Perhaps your azaleas have grown too tall or wide for the landscape. If you ever thought of giving them a trimming now is the time. If you wait much longer flower buds forming for next spring might be pruned from the plants.
Gardeners should get in the habit of periodically pruning azaleas to remove diseased and declining stems. It's also a good idea every few years to remove some of the older wood that allows new stems room to grow from the base of the plants.
Start the trimmings by removing stems that need to be cut back to the ground. Also cut out the thin and spindly shoots. Complete the pruning by cutting the plants back to about a foot below the desired height. Then follow these steps to encourage new growth and flowers by spring.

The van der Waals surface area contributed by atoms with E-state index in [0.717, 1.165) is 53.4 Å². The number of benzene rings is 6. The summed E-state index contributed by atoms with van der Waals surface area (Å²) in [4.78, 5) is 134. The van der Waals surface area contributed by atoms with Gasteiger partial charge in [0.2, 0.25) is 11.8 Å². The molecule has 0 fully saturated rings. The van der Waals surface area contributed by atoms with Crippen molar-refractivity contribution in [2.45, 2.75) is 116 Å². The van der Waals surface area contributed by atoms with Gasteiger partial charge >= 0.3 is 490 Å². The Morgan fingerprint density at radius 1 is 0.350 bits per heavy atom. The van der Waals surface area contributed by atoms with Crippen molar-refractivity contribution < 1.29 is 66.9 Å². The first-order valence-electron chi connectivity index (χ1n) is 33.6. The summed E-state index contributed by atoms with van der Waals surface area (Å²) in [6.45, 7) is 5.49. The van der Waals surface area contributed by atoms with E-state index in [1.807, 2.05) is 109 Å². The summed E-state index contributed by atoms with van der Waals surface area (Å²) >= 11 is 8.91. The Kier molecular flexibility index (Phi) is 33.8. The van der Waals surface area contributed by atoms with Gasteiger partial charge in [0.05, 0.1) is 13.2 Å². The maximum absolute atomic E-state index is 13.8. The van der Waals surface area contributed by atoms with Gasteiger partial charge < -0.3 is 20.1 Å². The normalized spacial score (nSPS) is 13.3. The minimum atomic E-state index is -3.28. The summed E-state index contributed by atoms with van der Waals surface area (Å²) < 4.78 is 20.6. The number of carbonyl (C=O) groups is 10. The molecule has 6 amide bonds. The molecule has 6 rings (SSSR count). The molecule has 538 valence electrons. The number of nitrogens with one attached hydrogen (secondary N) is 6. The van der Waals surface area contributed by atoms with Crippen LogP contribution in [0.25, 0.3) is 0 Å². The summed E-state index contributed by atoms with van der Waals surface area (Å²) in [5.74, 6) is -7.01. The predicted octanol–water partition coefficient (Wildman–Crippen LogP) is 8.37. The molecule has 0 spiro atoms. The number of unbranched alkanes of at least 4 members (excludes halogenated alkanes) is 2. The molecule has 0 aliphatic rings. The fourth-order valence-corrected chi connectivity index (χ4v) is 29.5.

- Maintain a moist site watering when the surface inch of soil begins to dry to the touch.
- Feed once in May, August and October with an azalea fertilizer or similar product.
- Maintain a 2- to 3-inch mulch layer over the root system.
- Control lace bugs as needed with a natural oil spray.
- As new growth begins refrain from pruning all but lanky and extra long shoots.
Azaleas usually do not need major pruning every year. Often just removing a few extra long growths and pinching out the tips of shoots can be used to keep the plants compact and attractive.